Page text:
Rishi Sunak wants to ban suspect firms from FTSE under security plan
07 Oct 2020

Rishi Sunak will take on new powers to block companies from listing on the London Stock Exchange on national security grounds.

The chancellor is understood to be preparing to launch a consultation on the details in the coming weeks in response to demands from MPs. The limitations of the rules were exposed three years ago when the stock exchange listed EN+, an energy company associated with Oleg Deripaska.

The Russian oligarch, accused in the past of having close ties to President Putin, is subject to sanctions by the United States. An investigation revealed that the Financial Conduct Authority was powerless to stop the listing.

In a critical report the Commons foreign affairs committee said that it was not reasonable to expect the City regulator to identify and prevent threats to national security. Instead MPs called on the government to block listings directly.

Sources emphasised that the move was not designed to block any specific companies. The Treasury is instead expected to lay out a series of scenarios in which the powers could be used. These could include the reasonable suspicion that a hostile foreign state was seeking to deliberately undermine the reputation of the London Stock Exchange, a Whitehall official said. A listing could also be blocked if it was judged to potentially help a foreign state to more easily access state and commercial secrets.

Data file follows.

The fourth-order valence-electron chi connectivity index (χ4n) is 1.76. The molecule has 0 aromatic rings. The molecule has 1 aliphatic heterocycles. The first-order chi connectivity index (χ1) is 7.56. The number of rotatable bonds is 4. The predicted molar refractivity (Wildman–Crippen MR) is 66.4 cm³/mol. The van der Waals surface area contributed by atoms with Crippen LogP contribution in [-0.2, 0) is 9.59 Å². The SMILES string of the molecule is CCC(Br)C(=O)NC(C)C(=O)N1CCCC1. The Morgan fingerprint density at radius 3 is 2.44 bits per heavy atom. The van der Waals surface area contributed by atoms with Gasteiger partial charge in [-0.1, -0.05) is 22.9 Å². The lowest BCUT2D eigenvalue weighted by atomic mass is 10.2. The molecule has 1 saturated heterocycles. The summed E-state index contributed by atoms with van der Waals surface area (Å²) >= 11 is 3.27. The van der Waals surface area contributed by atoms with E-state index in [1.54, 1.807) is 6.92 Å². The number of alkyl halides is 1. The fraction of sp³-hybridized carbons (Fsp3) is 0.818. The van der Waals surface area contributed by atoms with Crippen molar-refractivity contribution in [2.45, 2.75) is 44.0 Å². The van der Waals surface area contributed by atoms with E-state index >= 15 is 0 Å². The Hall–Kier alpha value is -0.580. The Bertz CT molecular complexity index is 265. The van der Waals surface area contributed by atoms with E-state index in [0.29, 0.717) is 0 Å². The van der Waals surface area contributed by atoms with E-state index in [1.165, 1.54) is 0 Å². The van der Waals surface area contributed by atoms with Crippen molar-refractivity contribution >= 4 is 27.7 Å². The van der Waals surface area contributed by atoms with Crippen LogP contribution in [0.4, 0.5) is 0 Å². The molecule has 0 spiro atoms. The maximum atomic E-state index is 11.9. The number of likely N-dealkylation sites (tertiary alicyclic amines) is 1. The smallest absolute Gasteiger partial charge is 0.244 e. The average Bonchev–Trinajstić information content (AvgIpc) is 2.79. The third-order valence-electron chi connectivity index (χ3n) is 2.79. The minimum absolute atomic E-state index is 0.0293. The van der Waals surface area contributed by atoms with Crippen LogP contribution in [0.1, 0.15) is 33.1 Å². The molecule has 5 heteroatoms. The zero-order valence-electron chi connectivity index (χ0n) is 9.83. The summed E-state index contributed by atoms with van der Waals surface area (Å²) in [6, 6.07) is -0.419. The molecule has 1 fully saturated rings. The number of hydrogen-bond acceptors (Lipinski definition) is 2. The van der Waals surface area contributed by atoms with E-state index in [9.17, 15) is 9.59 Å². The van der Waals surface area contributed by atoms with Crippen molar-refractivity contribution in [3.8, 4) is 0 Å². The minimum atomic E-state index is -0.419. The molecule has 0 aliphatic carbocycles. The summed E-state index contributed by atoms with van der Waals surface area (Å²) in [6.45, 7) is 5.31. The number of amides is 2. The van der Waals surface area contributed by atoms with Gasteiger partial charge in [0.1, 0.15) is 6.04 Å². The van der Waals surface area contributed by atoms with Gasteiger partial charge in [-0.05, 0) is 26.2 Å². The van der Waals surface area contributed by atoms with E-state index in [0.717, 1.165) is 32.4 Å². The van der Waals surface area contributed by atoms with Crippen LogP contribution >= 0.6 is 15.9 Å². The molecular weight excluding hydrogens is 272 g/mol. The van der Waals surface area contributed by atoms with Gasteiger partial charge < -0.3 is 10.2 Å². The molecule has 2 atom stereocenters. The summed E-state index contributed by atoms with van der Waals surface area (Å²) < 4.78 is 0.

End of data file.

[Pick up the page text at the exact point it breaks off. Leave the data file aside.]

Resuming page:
Not all listings would be reviewed, the source said. Only a small fraction would be referred to the National Security Council — the body of senior ministers and intelligence chiefs — and Lord Frost, the national security adviser. The final decision would be taken by the security council.

A cabinet minister said that listings could also be denied for companies owned by individuals whose activities could harm British interests — a wider and potentially more controversial definition.

The new powers will almost certainly require primary legislation. Its scope would be determined by ministers after the consultation. Tom Tugendhat, the Conservative MP who chairs the foreign affairs committee, said: “Britain’s markets underpin our economy and our global reach. That’s why we need to be careful who uses them. Dirty money and asset stripping have become a new form of attack on our country.”

In new research conducted by BAE Systems, the defence company, bankers at eight in ten financial institutions admitted that measures to combat money laundering were inadequate and nearly half were unable to identify human trafficking activity.

By Francis Elliott, The Times, 7 October 2020

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